As I understand, proteins/genes are considered homologous if they share a common ancestor, and sequence based analysis is just a way of trying to define the presence and type of this homologous relationship.
Presumably, many proteins today evolved from a small subset of proteins that were present at the beginning of protein-based biology. Does this mean that most proteins could be considered homologous to each other, unless they evolved from a completely different 'first protein'? I.e. the entire global proteome could be split into N orthologous groups, where N is a relatively small population of 'first proteins'.
I'm just trying to decide whether its correct to say we can use general homology as a predictor of functional relationships (with orthologous relationships being a better predictor than paralogous relationships). If the definition of homology is that loose and the homology groups that large, I'm not sure I can say that, as the functional stringency of given homology group is probably incredibly lax (if, for ?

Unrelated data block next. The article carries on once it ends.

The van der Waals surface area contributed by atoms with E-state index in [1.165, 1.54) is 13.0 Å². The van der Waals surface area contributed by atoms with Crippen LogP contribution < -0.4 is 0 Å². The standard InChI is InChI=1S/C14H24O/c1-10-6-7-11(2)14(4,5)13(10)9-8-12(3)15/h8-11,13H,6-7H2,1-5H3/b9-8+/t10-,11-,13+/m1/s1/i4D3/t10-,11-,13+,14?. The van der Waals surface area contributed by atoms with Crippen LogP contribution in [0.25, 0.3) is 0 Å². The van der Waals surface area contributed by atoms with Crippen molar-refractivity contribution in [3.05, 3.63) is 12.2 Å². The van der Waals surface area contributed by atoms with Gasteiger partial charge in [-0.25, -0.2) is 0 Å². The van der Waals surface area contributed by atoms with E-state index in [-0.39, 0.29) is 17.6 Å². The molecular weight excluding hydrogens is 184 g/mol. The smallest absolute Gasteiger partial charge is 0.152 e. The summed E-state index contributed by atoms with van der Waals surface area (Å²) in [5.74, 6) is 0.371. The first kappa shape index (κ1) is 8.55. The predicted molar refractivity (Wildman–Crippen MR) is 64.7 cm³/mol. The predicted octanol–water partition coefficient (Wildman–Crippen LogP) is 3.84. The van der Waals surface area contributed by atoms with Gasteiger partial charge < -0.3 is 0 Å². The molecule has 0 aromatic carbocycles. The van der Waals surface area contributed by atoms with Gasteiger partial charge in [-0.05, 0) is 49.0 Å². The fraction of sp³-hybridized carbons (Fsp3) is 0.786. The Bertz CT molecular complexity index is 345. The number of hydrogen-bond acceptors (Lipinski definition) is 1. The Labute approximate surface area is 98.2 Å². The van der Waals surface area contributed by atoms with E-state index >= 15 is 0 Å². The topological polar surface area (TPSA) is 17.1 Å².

An alternative statement would be 'proteins that are more homologous are more likely to share function', i.e. if they have HSPs with higher BLAST bitscores for example. But I've also seen that homology is binary and doesn't exist on a scale, so this statement may also be incorrect.